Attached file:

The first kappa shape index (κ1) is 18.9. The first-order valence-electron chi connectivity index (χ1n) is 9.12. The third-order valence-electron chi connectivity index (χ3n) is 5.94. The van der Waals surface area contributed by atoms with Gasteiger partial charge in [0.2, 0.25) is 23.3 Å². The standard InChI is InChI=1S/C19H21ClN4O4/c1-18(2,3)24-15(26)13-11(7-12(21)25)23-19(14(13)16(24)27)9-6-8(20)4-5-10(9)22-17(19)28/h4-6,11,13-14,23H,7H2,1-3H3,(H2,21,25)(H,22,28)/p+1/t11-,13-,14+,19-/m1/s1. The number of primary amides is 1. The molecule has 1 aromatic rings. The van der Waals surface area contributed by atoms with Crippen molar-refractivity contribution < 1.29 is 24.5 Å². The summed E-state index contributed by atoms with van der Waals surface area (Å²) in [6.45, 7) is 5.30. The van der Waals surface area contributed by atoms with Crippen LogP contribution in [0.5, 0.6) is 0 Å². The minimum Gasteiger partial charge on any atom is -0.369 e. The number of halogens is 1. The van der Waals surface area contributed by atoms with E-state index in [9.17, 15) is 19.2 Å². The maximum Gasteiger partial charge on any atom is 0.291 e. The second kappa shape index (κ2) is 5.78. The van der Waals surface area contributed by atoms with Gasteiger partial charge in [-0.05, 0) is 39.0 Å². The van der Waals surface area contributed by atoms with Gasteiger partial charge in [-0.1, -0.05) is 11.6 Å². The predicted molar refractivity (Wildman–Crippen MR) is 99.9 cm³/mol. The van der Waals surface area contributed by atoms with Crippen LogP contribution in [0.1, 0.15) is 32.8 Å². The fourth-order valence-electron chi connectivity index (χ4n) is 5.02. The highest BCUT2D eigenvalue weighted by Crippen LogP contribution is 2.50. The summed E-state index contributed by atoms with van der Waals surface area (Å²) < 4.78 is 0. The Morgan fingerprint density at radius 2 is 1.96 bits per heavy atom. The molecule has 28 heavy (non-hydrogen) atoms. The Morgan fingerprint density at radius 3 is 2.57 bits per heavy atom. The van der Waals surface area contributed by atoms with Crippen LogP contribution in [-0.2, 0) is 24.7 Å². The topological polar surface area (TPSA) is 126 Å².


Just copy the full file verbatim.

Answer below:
The first kappa shape index (κ1) is 18.9. The first-order valence-electron chi connectivity index (χ1n) is 9.12. The third-order valence-electron chi connectivity index (χ3n) is 5.94. The van der Waals surface area contributed by atoms with Gasteiger partial charge in [0.2, 0.25) is 23.3 Å². The standard InChI is InChI=1S/C19H21ClN4O4/c1-18(2,3)24-15(26)13-11(7-12(21)25)23-19(14(13)16(24)27)9-6-8(20)4-5-10(9)22-17(19)28/h4-6,11,13-14,23H,7H2,1-3H3,(H2,21,25)(H,22,28)/p+1/t11-,13-,14+,19-/m1/s1. The number of primary amides is 1. The molecule has 1 aromatic rings. The van der Waals surface area contributed by atoms with Crippen molar-refractivity contribution < 1.29 is 24.5 Å². The summed E-state index contributed by atoms with van der Waals surface area (Å²) in [6.45, 7) is 5.30. The van der Waals surface area contributed by atoms with Crippen LogP contribution in [0.5, 0.6) is 0 Å². The minimum Gasteiger partial charge on any atom is -0.369 e. The number of halogens is 1. The van der Waals surface area contributed by atoms with E-state index in [9.17, 15) is 19.2 Å². The maximum Gasteiger partial charge on any atom is 0.291 e. The second kappa shape index (κ2) is 5.78. The van der Waals surface area contributed by atoms with Gasteiger partial charge in [-0.05, 0) is 39.0 Å². The van der Waals surface area contributed by atoms with Gasteiger partial charge in [-0.1, -0.05) is 11.6 Å². The predicted molar refractivity (Wildman–Crippen MR) is 99.9 cm³/mol. The van der Waals surface area contributed by atoms with Crippen LogP contribution in [0.1, 0.15) is 32.8 Å². The fourth-order valence-electron chi connectivity index (χ4n) is 5.02. The highest BCUT2D eigenvalue weighted by Crippen LogP contribution is 2.50. The summed E-state index contributed by atoms with van der Waals surface area (Å²) < 4.78 is 0. The Morgan fingerprint density at radius 2 is 1.96 bits per heavy atom. The molecule has 28 heavy (non-hydrogen) atoms. The Morgan fingerprint density at radius 3 is 2.57 bits per heavy atom. The van der Waals surface area contributed by atoms with Crippen LogP contribution in [-0.2, 0) is 24.7 Å². The topological polar surface area (TPSA) is 126 Å².